I am willing to pay for the entire cost of the mammogram out of pocket – what I AM afraid of and the very reason why I’m not getting the mammogram yet is, what if the result shows something bad? How will I pay for the treatments?! For I am without health care coverage, and if it does come back with bad results, I would have yet one MORE “pre-existing condition”…
Even if I start paying for HIP now, which I cannot afford, I will not be covered for anything significant for at least a year. I also do not qualify for medicaid, because we have more than $2000 in assets.
So, no mammograms for me.
It’s infuriating knowing that the US, one of the wealthiest nations in the world, is the only developed, civilized country where affordable health care is not easily accessible. Even friends in Thailand have that luxury. I have friends living in Canada, Sweden and England as well, all of them are very happy with the system. One of them had cancer and then a recurrence one year later--she received great care and even 18 months of fully paid leave from her job during treatments. All three of them tell me that on top of their national health systems, everyone and anyone has the option of purchasing additional private health insurance if desired but none of them choose to.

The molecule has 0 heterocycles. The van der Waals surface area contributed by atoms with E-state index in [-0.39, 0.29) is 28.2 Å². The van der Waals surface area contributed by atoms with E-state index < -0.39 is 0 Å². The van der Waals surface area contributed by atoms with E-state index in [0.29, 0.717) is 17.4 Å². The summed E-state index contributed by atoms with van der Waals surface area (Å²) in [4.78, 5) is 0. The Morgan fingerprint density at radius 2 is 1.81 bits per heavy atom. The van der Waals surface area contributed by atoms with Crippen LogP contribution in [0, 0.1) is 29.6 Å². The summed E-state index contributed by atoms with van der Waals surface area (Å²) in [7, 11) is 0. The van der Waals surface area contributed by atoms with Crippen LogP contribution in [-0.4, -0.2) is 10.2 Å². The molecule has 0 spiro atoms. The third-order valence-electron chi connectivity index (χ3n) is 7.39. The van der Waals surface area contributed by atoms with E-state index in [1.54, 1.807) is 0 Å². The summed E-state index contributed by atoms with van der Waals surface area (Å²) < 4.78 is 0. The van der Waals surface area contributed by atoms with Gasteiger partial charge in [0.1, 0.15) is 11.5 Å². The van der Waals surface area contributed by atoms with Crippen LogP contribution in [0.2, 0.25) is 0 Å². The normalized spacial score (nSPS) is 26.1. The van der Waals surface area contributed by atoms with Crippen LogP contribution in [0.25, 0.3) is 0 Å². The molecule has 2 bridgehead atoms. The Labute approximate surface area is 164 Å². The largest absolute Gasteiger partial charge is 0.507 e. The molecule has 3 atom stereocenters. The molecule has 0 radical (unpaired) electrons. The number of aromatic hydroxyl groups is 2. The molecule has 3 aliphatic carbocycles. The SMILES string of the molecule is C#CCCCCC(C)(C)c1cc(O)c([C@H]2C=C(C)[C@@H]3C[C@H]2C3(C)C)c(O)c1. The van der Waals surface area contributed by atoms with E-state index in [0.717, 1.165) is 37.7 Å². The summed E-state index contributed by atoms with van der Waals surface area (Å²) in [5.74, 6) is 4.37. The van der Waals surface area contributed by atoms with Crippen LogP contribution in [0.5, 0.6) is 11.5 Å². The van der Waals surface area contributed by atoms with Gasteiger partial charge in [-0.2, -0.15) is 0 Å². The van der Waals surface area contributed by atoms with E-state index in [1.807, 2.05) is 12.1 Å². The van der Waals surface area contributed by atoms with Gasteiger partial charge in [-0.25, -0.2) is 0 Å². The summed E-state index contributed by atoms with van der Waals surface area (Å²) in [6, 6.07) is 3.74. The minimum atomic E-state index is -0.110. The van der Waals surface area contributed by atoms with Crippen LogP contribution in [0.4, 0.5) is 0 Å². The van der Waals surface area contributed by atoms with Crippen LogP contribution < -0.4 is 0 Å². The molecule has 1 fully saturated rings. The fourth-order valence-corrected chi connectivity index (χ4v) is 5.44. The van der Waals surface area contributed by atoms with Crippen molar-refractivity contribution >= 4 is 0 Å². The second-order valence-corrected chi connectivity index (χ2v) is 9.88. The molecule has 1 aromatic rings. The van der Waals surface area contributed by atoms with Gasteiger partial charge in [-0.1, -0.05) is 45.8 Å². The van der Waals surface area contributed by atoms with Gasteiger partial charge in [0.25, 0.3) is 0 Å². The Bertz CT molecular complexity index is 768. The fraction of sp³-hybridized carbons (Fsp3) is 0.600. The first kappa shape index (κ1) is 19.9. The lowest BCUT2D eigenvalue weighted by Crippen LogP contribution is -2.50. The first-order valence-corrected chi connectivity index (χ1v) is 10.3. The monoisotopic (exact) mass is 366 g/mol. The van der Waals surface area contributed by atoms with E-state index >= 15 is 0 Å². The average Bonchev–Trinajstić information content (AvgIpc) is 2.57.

A lot of people in the US depend on their jobs to have health coverage, a lot of people are without that health coverage nowadays because they have lost that job, and a lot of people who do still have jobs are afraid to start businesses not because they don’t have great ideas or grand dreams but because they will be without health care coverage.
As a result of my cancer history, the current health care system (or lack thereof!) is not making entrepreneurship and owning a small business easy at all. For people like me with pre-existing conditions, health care reform is the only hope of getting any medical coverage. Whatever the plan will become, I'm certain it won't be perfect and will not fits everyone's situation perfectly, but for those millions and millions of uninsurables, at least we will get to be IN the waiting line. And that, is the beginning of a health care system for everyone, despite their income level, job, gender, ethnicity, or medical history, because we are looking after their well being and not their wallet.
Re-posted by Cynematic from a comment at Queen of Spain's blog, in which she asked her readers to send comments, stories, and questions to Valerie Jarrett, one of President Obama's advisors. Ms. Jarrett had made herself available to several women who attended BlogHer '09 to discuss health insurance reform. All comments were forwarded to Ms. Jarrett for her to read as Congress begins the last stretch of writing--and passng--health insurance reform legislation.